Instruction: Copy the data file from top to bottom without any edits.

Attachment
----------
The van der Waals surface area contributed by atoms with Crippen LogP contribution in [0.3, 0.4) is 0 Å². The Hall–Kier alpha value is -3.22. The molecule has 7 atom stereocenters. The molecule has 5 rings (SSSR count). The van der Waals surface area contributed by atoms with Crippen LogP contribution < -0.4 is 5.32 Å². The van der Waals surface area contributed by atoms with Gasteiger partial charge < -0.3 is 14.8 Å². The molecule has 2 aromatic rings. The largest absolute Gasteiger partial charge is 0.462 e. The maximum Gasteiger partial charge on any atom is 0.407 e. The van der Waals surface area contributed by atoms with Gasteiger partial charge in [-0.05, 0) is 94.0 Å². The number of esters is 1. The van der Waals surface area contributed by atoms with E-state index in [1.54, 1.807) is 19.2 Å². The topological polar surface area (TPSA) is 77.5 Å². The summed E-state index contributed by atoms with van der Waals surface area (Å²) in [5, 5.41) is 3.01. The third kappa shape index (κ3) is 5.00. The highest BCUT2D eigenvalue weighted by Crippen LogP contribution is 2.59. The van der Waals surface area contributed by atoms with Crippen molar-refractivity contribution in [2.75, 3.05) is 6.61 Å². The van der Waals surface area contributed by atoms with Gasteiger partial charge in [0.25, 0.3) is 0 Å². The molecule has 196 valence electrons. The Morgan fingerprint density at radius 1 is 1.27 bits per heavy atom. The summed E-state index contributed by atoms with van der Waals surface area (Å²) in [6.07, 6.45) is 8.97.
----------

The van der Waals surface area contributed by atoms with Crippen LogP contribution in [0.3, 0.4) is 0 Å². The Hall–Kier alpha value is -3.22. The molecule has 7 atom stereocenters. The molecule has 5 rings (SSSR count). The van der Waals surface area contributed by atoms with Crippen LogP contribution < -0.4 is 5.32 Å². The van der Waals surface area contributed by atoms with Gasteiger partial charge < -0.3 is 14.8 Å². The molecule has 2 aromatic rings. The largest absolute Gasteiger partial charge is 0.462 e. The maximum Gasteiger partial charge on any atom is 0.407 e. The van der Waals surface area contributed by atoms with Gasteiger partial charge in [-0.05, 0) is 94.0 Å². The number of esters is 1. The van der Waals surface area contributed by atoms with E-state index in [1.54, 1.807) is 19.2 Å². The topological polar surface area (TPSA) is 77.5 Å². The summed E-state index contributed by atoms with van der Waals surface area (Å²) in [5, 5.41) is 3.01. The third kappa shape index (κ3) is 5.00. The highest BCUT2D eigenvalue weighted by Crippen LogP contribution is 2.59. The van der Waals surface area contributed by atoms with Crippen molar-refractivity contribution in [2.75, 3.05) is 6.61 Å². The van der Waals surface area contributed by atoms with Gasteiger partial charge in [0.25, 0.3) is 0 Å². The molecule has 196 valence electrons. The Morgan fingerprint density at radius 1 is 1.27 bits per heavy atom. The summed E-state index contributed by atoms with van der Waals surface area (Å²) in [6.07, 6.45) is 8.97.